Your floors need special protection when undergoing remodeling, during new building, moving heavy furniture or equipment, and for other events past day-to-day use. Protecting flooring makes sense and saves money. A spill of paint, the drop of a hammer, a scratch from heavy furniture can price hundreds of dollars in replacement and repair costs. This article describes surface protection products for floors with the intention to make informed decisions on the best product to use in your needs.

Types of Protection Packaging:

Floor protection products are commonly packaged as either:

(1) Products by the roll: These embody widespread adhesive films, rolled paper products and rolled textile protection. Protective materials bought by the roll are commonly measured in thickness by mils (e.g., 2.5 mils thick as much as forty eight mils thick).

(2) Products by the sheet: These embrace corrugated plastic, masonite, and other inflexible protection. Protective materials bought by the sheet are commonly measured in thickness by the inch (e.g., 1/4-inch thick) and usually come as 4 feet by 8 feet.

Type of Flooring Protection:

Paper

Paper protection is suitable for all hard surfaces and resilient surfaces however doesn’t work well to protect carpets as it can tear when flexing under footsteps. Paper products are breathable so that glue fumes and cement curing vapors can escape. One disadvantage to paper products as they require tapes to safe them to flooring and tapes can often go away adhesive residue when removed. Common paper protection products embrace:

· Ramboard™ A coated compressed paper board 38 mils thick that’s breathable, water resistant and made from recycled paper.

· Kraft paper is a lightweight brown paper that is inexpensive however does not afford any impact protection and may simply tear

· Scrim paper may incorporate coatings or reinforcements to make them water resistant as well as scrim threads to reinforce the paper and forestall tearing. These improved papers are longer lasting than regular Kraft paper or rosin paper however they’re also too thin to supply much impact protection.

· Rosin paper is thicker than Kraft paper and could be very low cost. Rosin paper is recycled, felt paper that ranges from 9.zero to 11.5 mils thick. The massive drawback of utilizing Rosin paper is that it may cause a everlasting stain if the paper gets wet. Rosin paper may also rip easily so it not usually really helpful for use

· Corrugated cardboard rolls or sheets can be used to protect flooring. Corrugate provides impact protection nevertheless it is just not coated with a waterproof end and must be kept dry always in order that it does not disintegrate. Cardboard products are additionally available as single-, double-, and triple-walled corrugated cardboard sheets or as a fan-folded stack.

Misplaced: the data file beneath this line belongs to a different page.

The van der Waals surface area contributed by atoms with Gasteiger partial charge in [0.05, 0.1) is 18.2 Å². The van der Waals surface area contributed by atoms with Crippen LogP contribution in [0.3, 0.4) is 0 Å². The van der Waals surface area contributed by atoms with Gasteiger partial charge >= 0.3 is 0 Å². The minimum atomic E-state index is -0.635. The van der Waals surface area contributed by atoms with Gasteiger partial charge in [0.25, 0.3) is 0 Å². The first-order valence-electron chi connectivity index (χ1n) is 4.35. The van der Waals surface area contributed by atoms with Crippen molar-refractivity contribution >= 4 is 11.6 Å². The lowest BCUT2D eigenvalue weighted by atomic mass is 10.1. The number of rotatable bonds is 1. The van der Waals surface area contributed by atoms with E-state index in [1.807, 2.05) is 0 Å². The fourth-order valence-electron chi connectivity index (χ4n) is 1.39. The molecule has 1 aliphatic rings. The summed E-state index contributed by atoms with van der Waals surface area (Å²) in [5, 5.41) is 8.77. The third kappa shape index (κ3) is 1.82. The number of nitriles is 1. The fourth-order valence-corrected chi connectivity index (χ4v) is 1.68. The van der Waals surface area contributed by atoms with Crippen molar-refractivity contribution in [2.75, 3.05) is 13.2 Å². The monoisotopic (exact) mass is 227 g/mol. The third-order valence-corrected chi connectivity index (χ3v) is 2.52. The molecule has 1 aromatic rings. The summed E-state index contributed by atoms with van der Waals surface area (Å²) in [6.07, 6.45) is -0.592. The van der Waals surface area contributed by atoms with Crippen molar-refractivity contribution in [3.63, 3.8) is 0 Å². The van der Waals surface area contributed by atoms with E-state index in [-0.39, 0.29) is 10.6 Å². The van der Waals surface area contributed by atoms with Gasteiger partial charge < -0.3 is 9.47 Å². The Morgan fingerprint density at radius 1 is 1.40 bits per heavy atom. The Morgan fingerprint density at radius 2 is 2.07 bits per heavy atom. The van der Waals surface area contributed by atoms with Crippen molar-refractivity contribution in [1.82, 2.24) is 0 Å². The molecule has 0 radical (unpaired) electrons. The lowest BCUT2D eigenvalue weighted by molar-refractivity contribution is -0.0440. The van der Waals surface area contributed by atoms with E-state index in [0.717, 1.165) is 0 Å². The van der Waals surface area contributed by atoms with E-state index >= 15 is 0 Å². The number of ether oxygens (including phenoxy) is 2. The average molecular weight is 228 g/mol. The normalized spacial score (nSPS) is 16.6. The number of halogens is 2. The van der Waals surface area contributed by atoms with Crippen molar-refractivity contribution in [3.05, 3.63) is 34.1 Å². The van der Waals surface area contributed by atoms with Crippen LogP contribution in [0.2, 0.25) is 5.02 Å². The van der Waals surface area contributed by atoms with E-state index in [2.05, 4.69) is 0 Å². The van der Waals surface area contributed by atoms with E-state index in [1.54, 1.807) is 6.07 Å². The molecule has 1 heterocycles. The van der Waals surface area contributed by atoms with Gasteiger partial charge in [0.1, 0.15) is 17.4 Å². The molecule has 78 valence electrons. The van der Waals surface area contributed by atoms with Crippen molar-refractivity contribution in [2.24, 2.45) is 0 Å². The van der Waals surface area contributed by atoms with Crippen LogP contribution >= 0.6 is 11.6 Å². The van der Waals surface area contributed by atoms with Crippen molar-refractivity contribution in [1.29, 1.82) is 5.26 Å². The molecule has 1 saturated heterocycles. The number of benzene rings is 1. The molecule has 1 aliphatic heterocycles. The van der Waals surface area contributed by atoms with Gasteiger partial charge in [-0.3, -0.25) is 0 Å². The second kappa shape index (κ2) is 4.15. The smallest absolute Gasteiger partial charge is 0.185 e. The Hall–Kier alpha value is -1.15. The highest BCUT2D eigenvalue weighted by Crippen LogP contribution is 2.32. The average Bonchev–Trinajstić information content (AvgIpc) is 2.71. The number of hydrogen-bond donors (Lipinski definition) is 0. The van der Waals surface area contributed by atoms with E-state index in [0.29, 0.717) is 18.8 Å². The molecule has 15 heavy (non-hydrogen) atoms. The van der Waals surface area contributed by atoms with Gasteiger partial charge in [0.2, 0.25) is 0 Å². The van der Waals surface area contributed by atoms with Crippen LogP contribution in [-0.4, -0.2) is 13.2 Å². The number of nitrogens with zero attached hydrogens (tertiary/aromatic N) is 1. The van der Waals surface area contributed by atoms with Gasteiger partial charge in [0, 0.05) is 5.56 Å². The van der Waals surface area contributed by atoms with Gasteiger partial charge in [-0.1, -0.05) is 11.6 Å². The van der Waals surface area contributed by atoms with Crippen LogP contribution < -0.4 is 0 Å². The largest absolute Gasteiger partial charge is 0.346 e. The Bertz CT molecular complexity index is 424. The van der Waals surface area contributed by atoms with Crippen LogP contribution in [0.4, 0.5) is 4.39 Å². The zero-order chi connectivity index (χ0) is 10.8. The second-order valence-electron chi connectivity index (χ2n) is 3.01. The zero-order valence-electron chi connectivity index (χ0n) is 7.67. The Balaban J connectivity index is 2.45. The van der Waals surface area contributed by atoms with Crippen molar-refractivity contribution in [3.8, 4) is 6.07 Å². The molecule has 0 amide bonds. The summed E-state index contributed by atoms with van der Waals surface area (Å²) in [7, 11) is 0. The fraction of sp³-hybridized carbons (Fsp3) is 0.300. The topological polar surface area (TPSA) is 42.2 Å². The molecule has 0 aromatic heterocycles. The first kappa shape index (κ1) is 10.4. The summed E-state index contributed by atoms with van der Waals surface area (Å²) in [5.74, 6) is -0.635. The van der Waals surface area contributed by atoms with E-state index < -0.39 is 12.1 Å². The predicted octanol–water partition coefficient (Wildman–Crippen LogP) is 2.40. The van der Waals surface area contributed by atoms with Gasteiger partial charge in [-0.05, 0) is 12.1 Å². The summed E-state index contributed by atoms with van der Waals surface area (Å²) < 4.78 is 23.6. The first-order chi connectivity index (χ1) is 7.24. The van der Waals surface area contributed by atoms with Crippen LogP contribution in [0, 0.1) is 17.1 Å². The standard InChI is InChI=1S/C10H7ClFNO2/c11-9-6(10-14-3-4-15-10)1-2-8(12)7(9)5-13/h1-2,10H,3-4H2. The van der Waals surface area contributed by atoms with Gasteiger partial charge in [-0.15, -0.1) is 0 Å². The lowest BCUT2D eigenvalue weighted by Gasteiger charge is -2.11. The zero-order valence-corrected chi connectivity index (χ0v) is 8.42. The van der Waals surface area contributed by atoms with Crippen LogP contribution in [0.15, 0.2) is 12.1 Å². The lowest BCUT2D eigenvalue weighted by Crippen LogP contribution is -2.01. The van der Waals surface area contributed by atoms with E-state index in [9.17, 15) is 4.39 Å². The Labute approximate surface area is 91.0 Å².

Polyethylene Film

Polyethylene (PE) films are sold as self adhesive rolled films varying from 2.zero up to 3.5 mils in thickness. They trap any moisture from escaping so that they shouldn’t be used on any floors which might be curing. Two of the great benefits of polyethylene films are that films will flex and contour so they can be used on carpets as well as hard surfaces. These films don’t supply any impact protection and are usually rated for short term use of 30 to 90 days only. Polyethylene films are designed for one-time use and do not use recycled materials making them a poor choice in sustainable protection. Protection films are available in a variety of adhesion «tack». Hard surface protection films may have a lower tack and color than carpet protection which wants a more aggressive glue to hold onto carpet fibers successfully.

Wood Products

Plywood and Masonite are commonly used as protection on commercial projects with a lot of foot traffic. Masonite is a wood product made from wood fibers unlike plywood which is an actual sheet of thin wood. Each plywood and Masonite are sold in the usual measurement of 4 toes by eight toes and are more expensive per sq. foot than paper or polyethylene products. Masonite is commonly 1/eight or 1/4 inch thick. Plywood is commonly 1/4 inch to three/4 inch thick. Each products provide impact protection on quite a lot of floor types and provide adequate protection against heavy equipment use or furniture moving. Both plywood and Masonite are breathable and reusable however they’re bulky to carry and store. These wood sheets should be used on top of a softer protection comparable to a rolled textile as they easily scratch flooring. These sheets work well to protect carpet as they forestall wrinkles when rolling heavy loads over the carpet. Plywood and Masonite don’t offer moisture protection and could be harder to cut to measurement than different protection types.

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